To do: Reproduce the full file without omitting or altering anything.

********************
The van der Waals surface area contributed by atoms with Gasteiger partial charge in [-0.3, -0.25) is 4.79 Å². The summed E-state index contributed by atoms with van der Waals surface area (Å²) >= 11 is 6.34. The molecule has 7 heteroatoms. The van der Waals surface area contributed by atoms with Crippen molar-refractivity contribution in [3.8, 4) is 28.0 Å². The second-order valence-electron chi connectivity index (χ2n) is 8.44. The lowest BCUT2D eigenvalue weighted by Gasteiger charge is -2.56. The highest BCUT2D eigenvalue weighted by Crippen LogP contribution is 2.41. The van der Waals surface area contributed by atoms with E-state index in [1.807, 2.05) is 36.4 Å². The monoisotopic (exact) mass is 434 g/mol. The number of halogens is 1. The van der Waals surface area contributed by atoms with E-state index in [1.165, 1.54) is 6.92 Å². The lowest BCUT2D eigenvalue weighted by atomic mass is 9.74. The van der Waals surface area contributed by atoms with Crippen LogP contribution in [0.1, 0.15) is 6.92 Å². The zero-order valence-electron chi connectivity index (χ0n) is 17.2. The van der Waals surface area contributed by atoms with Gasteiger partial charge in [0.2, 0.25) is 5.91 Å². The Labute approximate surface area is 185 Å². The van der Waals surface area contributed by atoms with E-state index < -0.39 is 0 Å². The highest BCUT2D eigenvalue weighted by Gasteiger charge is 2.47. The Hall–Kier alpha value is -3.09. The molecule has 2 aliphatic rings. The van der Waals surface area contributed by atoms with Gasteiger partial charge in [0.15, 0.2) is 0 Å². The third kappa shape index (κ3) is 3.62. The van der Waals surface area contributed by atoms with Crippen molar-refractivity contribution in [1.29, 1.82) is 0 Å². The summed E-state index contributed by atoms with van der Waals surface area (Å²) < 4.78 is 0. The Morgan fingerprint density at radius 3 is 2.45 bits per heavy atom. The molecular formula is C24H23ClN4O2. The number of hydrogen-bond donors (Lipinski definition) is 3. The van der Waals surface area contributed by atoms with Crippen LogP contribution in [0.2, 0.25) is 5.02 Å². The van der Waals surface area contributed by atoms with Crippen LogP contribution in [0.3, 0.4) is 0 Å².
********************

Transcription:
The van der Waals surface area contributed by atoms with Gasteiger partial charge in [-0.3, -0.25) is 4.79 Å². The summed E-state index contributed by atoms with van der Waals surface area (Å²) >= 11 is 6.34. The molecule has 7 heteroatoms. The van der Waals surface area contributed by atoms with Crippen molar-refractivity contribution in [3.8, 4) is 28.0 Å². The second-order valence-electron chi connectivity index (χ2n) is 8.44. The lowest BCUT2D eigenvalue weighted by Gasteiger charge is -2.56. The highest BCUT2D eigenvalue weighted by Crippen LogP contribution is 2.41. The van der Waals surface area contributed by atoms with E-state index in [1.807, 2.05) is 36.4 Å². The monoisotopic (exact) mass is 434 g/mol. The number of halogens is 1. The van der Waals surface area contributed by atoms with E-state index in [1.165, 1.54) is 6.92 Å². The lowest BCUT2D eigenvalue weighted by atomic mass is 9.74. The van der Waals surface area contributed by atoms with Crippen LogP contribution in [0.1, 0.15) is 6.92 Å². The zero-order valence-electron chi connectivity index (χ0n) is 17.2. The van der Waals surface area contributed by atoms with Gasteiger partial charge in [0.2, 0.25) is 5.91 Å². The Labute approximate surface area is 185 Å². The van der Waals surface area contributed by atoms with E-state index < -0.39 is 0 Å². The highest BCUT2D eigenvalue weighted by Gasteiger charge is 2.47. The Hall–Kier alpha value is -3.09. The molecule has 2 aliphatic rings. The van der Waals surface area contributed by atoms with Gasteiger partial charge in [0.15, 0.2) is 0 Å². The third kappa shape index (κ3) is 3.62. The van der Waals surface area contributed by atoms with Crippen molar-refractivity contribution in [1.29, 1.82) is 0 Å². The summed E-state index contributed by atoms with van der Waals surface area (Å²) < 4.78 is 0. The Morgan fingerprint density at radius 3 is 2.45 bits per heavy atom. The molecular formula is C24H23ClN4O2. The number of hydrogen-bond donors (Lipinski definition) is 3. The van der Waals surface area contributed by atoms with Crippen LogP contribution in [0.2, 0.25) is 5.02 Å². The van der Waals surface area contributed by atoms with Crippen LogP contribution in [0.3, 0.4) is 0 Å².